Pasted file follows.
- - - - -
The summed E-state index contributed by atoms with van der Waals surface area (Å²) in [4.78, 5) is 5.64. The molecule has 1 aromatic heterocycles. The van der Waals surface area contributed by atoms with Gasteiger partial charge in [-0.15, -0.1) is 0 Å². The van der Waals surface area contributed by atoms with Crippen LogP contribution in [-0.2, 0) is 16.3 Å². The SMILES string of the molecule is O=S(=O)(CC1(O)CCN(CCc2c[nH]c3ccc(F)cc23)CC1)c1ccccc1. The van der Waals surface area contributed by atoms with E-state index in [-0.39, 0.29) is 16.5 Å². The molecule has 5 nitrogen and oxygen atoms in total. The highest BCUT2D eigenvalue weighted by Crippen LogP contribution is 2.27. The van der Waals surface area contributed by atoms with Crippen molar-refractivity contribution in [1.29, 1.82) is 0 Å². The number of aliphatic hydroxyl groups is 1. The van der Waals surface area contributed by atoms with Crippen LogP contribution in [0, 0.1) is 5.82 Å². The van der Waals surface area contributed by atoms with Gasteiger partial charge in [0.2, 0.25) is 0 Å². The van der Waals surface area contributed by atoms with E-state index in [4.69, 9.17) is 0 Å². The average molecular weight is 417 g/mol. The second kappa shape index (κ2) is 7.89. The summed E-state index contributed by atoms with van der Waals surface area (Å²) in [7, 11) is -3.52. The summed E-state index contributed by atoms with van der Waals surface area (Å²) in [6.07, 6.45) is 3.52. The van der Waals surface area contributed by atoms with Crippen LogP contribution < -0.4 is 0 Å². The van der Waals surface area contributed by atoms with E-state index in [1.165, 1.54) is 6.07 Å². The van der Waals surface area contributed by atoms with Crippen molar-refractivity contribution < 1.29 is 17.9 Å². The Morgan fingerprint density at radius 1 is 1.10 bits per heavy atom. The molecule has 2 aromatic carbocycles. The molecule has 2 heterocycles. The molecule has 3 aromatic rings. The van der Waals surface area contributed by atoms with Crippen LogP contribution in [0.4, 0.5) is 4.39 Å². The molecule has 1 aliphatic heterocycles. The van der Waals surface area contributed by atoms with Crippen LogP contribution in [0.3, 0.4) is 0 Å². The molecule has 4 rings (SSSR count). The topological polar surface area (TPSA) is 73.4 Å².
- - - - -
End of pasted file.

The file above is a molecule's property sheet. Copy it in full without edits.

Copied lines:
The summed E-state index contributed by atoms with van der Waals surface area (Å²) in [4.78, 5) is 5.64. The molecule has 1 aromatic heterocycles. The van der Waals surface area contributed by atoms with Gasteiger partial charge in [-0.15, -0.1) is 0 Å². The van der Waals surface area contributed by atoms with Crippen LogP contribution in [-0.2, 0) is 16.3 Å². The SMILES string of the molecule is O=S(=O)(CC1(O)CCN(CCc2c[nH]c3ccc(F)cc23)CC1)c1ccccc1. The van der Waals surface area contributed by atoms with E-state index in [-0.39, 0.29) is 16.5 Å². The molecule has 5 nitrogen and oxygen atoms in total. The highest BCUT2D eigenvalue weighted by Crippen LogP contribution is 2.27. The van der Waals surface area contributed by atoms with Crippen molar-refractivity contribution in [1.29, 1.82) is 0 Å². The number of aliphatic hydroxyl groups is 1. The van der Waals surface area contributed by atoms with Crippen LogP contribution in [0, 0.1) is 5.82 Å². The van der Waals surface area contributed by atoms with Gasteiger partial charge in [0.2, 0.25) is 0 Å². The van der Waals surface area contributed by atoms with E-state index in [4.69, 9.17) is 0 Å². The average molecular weight is 417 g/mol. The second kappa shape index (κ2) is 7.89. The summed E-state index contributed by atoms with van der Waals surface area (Å²) in [7, 11) is -3.52. The summed E-state index contributed by atoms with van der Waals surface area (Å²) in [6.07, 6.45) is 3.52. The van der Waals surface area contributed by atoms with Crippen LogP contribution < -0.4 is 0 Å². The van der Waals surface area contributed by atoms with E-state index in [1.165, 1.54) is 6.07 Å². The van der Waals surface area contributed by atoms with Crippen molar-refractivity contribution < 1.29 is 17.9 Å². The Morgan fingerprint density at radius 1 is 1.10 bits per heavy atom. The molecule has 2 aromatic carbocycles. The molecule has 2 heterocycles. The molecule has 3 aromatic rings. The van der Waals surface area contributed by atoms with Crippen LogP contribution in [0.4, 0.5) is 4.39 Å². The molecule has 1 aliphatic heterocycles. The van der Waals surface area contributed by atoms with Crippen LogP contribution in [0.3, 0.4) is 0 Å². The molecule has 4 rings (SSSR count). The topological polar surface area (TPSA) is 73.4 Å².